The familiar framework of Chevron USA, Inc. v. Natural Resources Defense Council, 467 U.S. 837 (1984), applies in this case. At step one of Chevron, the Court first must inquire whether the statute "speaks clearly 'to the precise question at issue.'" Chevron, 467 U.S. at 842-43. If so, then the analysis proceeds no further -- the Court must "give effect to the unambiguously expressed intent of Congress." Id.; see also Robinson v. Shell Oil Co., 519 U.S. 337, 340 (1997) (if text is plain and unambiguous, then the analysis ends there). If, however, the statute is not clear in relation to the specific issue before the Court, then under Chevron step two, the Court must consider whether the FDA's interpretation is supported by a "permissible construction" of the statute. Chevron, 467 U.S. at 843. But the Court will only reach the second inquiry under Chevron if it determines that the statute is "silent or ambiguous with respect to the specific issue" presented. Id. The "[e]xistence of ambiguity is not enough per se to warrant deference to the agency's interpretation. The ambiguity must be such as to make it appear that Congress either explicitly or implicitly delegated authority to cure that ambiguity." Am. Bar Ass'n v. FTC, 430 F.3d 457, 469 (D.C. Cir. 2005); see also Michigan v. EPA, 268 F.3d 1075, 1082 (D.C. Cir. 2001). Hence, under the Chevron step two deferential analysis, if the statute is "ambiguous in such a way as to make the [FDA's] decision worthy of deference," then this Court should "uphold the [FDA's] interpretation of the ambiguous statute as long as that interpretation is 'permissible,' that is, if it is 'reasonable.'" Am. Bar Ass'n, 430 F.3d at 468 (quoting Chevron, 467 U.S. at 843, 845).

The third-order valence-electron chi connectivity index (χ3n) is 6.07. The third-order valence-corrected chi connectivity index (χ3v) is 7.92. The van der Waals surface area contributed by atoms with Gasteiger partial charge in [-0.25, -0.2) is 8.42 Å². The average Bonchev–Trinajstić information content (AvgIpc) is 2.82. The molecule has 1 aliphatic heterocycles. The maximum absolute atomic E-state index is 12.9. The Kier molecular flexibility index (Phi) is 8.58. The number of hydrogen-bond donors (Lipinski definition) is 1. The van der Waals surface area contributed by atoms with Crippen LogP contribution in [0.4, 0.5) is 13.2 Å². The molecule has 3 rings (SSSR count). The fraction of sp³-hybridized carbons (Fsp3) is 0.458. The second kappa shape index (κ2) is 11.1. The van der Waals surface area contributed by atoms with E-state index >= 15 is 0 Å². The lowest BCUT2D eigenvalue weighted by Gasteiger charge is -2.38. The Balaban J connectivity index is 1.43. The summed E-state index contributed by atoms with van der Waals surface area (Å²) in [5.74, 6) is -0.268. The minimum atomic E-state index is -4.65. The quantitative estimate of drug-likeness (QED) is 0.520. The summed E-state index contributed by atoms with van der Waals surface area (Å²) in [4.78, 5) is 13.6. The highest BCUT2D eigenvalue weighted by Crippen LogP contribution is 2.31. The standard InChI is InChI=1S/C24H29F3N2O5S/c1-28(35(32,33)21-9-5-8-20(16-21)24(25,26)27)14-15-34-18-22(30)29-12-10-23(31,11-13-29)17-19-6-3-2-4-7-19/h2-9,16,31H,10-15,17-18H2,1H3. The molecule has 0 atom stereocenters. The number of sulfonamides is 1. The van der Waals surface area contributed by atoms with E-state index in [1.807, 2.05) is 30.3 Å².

Because the FDA is interpreting its own statute here, the appropriate degree of deference will be determined based upon the circumstances surrounding that interpretation. See United States v. Mead, 533 U.S. 218, 227-31 (2001). An agency will receive utmost deference if "it appears that Congress delegated authority to the agency generally to make rules carrying the force of law, and that the agency interpretation claiming deference was promulgated in the exercise of that authority." Mead, 533 U.S. at 226-27. The FDCA, pursuant to 21 U.S.C. § 371(a), grants explicit authority to the FDA "to promulgate regulations for the efficient enforcement of" the statute. Similarly, the Hatch-Waxman Amendments permit the FDA to promulgate regulations that are "necessary for the administration" of those amendments. See 21 U.S.C. § 355 note, Pub. L. No. 98-417, 105, 98 Stat. 1585, 1597 (1984).


I. Chevron Step One: Does the Language of § 355(j)(5)(B)(iv) Clearly Address the Issue?

Under Chevron's familiar framework, the plain language of Hatch-Waxman is the starting point for the Court's analysis. See Am. Bar Ass'n, 430 F.3d at 467 (citing Group Life & Health Ins. Co. v. Royal Drug Co., 440 U.S. 205, 210 (1979)); see also Barnhart v. Sigmon Coal Co., 534 U.S. 438, 450 (2002). "In determining whether a statutory provision speaks directly to the question before [it, a court must] consider it in context." Holly Sugar Corp. v. Johanns, No. 05-5067, slip op. at 5 (D.C. Cir. Feb. 7, 2006) (citing FDA v. Brown & Williamson Tobacco Corp., 529 U.S. 120, 132-33 (2000)). Section 355(j)(5)(B)(iv) provides:

If the application contains a certification described in subclause (IV) of paragraph (2)(A)(vii) and is for a drug for which a previous application has been submitted under this subsection [containing]*fn5 such a certification, the application shall be made effective not earlier than one hundred and eighty days after --(I) the date the Secretary receives notice from the applicant under the previous application of the first commercial marketing of the drug under the previous application, or

(II) the date of a decision of a court in an action described in clause

(iii) holding the patent which is the subject of the certification to be invalid or not infringed, whichever is earlier.